films LGBTQ+ reading relationships

Your LGBTQ+ reading and watch list

There are plenty of great books to read and films to watch during LGBTQ+ history month, as well as throughout the year. Here are Rachel’s top recommendations for some with relationship themes.

Books

Detransition, Baby by Torrey Peters: A hilarious and sharply honest novel about being trans, parenthood, friendship, cis divorce, sex, love, betrayal. The immediacy of the thoughts, emotions, insecurities and conflicts is a great vehicle for connecting with and warming to the characters. The descriptions of dissociation during sex were moving and insightful. Without wishing to play down the challenges of the trans life, there are useful overlaps with cis sex, gender and identity, such as the comparisons with cis women getting divorced and their journey. This book will help you understand how we are all affected by unnecessary categorization and how we all need to attribute meaning in our sexual encounters.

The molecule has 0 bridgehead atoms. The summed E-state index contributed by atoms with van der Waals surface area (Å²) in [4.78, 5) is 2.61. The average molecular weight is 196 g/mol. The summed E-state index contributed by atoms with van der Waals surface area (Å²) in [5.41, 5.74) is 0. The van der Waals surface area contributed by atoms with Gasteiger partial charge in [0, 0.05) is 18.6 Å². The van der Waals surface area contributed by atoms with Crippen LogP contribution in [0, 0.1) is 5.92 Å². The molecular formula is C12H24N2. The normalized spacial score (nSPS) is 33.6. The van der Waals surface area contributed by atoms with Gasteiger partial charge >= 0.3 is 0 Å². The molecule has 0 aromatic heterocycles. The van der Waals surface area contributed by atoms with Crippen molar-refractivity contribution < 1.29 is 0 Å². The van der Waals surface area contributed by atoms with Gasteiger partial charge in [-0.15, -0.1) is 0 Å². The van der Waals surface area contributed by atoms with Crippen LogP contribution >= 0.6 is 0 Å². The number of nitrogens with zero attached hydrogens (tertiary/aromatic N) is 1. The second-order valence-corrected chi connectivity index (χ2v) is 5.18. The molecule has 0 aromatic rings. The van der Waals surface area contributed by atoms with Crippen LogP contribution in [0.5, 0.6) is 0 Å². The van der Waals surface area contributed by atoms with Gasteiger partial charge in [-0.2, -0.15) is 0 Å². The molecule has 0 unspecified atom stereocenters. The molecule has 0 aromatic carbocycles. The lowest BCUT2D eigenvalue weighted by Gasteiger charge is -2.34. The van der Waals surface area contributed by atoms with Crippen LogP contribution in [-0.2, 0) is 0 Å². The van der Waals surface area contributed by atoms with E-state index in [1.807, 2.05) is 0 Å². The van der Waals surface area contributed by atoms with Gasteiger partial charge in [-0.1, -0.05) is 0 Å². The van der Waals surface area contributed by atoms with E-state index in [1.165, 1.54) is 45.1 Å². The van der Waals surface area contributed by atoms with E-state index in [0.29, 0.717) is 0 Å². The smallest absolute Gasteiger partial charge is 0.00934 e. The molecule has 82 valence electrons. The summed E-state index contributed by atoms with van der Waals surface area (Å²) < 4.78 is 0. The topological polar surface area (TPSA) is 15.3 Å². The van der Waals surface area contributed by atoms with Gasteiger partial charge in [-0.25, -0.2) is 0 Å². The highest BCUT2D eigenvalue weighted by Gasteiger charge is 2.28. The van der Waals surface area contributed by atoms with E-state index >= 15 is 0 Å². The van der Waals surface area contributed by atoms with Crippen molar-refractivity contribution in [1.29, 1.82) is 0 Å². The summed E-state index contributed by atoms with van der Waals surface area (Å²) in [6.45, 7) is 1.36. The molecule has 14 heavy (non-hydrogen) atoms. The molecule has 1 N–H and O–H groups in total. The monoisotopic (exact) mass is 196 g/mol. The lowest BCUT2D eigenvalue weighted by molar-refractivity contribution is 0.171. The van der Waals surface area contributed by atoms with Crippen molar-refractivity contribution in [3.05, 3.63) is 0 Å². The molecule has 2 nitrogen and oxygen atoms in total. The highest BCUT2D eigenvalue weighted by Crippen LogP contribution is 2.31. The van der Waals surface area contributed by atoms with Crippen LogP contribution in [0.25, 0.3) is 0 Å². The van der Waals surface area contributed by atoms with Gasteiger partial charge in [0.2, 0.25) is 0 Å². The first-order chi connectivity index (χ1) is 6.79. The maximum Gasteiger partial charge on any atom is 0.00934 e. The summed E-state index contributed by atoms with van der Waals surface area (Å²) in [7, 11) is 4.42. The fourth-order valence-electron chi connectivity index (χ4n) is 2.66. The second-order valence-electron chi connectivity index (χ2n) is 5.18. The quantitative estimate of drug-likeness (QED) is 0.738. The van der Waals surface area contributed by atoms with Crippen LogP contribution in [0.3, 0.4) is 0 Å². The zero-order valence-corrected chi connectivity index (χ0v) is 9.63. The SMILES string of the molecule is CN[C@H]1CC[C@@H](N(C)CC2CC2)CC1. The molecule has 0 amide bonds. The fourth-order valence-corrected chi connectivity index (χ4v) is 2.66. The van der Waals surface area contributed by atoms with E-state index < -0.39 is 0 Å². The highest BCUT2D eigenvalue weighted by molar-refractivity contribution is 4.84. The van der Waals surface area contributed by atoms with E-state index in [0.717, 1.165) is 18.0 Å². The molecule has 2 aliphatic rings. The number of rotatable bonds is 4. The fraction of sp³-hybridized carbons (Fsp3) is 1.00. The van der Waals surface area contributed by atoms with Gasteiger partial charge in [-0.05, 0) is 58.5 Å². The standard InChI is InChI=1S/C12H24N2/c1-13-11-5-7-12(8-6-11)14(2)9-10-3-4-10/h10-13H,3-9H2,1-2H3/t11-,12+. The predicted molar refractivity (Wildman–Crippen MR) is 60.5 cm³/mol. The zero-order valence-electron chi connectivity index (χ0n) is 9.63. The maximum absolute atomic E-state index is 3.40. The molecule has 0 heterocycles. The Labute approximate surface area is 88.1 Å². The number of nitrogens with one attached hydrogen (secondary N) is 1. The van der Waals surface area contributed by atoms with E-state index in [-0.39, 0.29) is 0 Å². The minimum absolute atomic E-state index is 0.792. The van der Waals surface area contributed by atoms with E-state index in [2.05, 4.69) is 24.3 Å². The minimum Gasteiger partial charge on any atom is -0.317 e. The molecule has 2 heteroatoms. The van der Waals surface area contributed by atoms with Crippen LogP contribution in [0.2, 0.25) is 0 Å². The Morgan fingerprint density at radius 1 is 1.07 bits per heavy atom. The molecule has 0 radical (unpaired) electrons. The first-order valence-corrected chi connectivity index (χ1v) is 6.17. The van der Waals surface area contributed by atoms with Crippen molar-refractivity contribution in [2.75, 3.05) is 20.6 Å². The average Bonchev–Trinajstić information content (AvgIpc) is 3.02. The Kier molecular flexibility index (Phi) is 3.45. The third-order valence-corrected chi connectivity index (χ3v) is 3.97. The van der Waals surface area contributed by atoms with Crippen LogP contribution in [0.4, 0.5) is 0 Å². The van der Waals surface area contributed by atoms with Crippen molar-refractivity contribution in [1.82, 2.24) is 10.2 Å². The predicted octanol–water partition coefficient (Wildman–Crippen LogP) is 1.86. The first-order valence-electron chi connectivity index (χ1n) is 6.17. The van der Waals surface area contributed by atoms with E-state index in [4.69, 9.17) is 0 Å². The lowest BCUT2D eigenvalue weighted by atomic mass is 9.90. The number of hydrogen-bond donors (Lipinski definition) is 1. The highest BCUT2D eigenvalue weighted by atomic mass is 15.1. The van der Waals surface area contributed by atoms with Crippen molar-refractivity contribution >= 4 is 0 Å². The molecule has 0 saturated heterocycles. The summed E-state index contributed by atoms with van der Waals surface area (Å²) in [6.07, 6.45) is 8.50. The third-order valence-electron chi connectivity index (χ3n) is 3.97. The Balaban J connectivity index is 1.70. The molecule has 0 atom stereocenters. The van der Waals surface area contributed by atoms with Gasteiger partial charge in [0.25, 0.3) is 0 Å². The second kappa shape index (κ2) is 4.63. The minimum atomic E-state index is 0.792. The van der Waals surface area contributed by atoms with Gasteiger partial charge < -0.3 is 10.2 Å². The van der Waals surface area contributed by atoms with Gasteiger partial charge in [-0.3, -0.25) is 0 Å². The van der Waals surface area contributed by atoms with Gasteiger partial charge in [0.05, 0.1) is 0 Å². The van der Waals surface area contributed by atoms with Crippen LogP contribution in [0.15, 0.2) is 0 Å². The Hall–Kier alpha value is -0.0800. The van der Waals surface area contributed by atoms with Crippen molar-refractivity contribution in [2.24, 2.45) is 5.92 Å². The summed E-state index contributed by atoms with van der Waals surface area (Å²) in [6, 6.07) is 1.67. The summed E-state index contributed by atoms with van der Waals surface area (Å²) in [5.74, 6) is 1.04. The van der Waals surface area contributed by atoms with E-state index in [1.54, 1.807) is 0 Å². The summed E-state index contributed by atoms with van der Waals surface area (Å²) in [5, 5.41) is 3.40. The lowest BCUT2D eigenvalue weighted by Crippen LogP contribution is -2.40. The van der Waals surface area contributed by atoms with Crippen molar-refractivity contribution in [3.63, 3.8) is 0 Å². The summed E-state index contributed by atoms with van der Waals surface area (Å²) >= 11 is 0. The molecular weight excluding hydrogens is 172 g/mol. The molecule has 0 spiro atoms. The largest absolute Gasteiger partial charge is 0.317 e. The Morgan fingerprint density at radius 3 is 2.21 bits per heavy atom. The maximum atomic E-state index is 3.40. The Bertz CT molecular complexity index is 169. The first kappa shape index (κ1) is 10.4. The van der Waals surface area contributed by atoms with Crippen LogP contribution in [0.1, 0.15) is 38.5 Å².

Love After Love by Ingrid Persaud: Set in Trinidad about a woman, her son, and her male friends, with the challenges of being gay, family betrayal and fitting religious faith into making sense of your life. Lots of delicious food is described too!

Sissy by Jacob Tobia: A coming-of-age memoir in which there is much honesty and humour. Tobia’s extraversion and vulnerability sit very well together. A wonderful journey in gender identities and such fun with clothes!

Queer Sex by Juno Roche: Great interviews with trans people about their sexual and identity journeys. We could all benefit from talking and thinking about these issues more, as we evolve and change and make sense of relating sexually in different ways at each stage of our lives. The ambiguities and blurring of lines that trans people draw attention to is a good challenge for us all. (Watch Rachel’s interview about this book with Juno here.)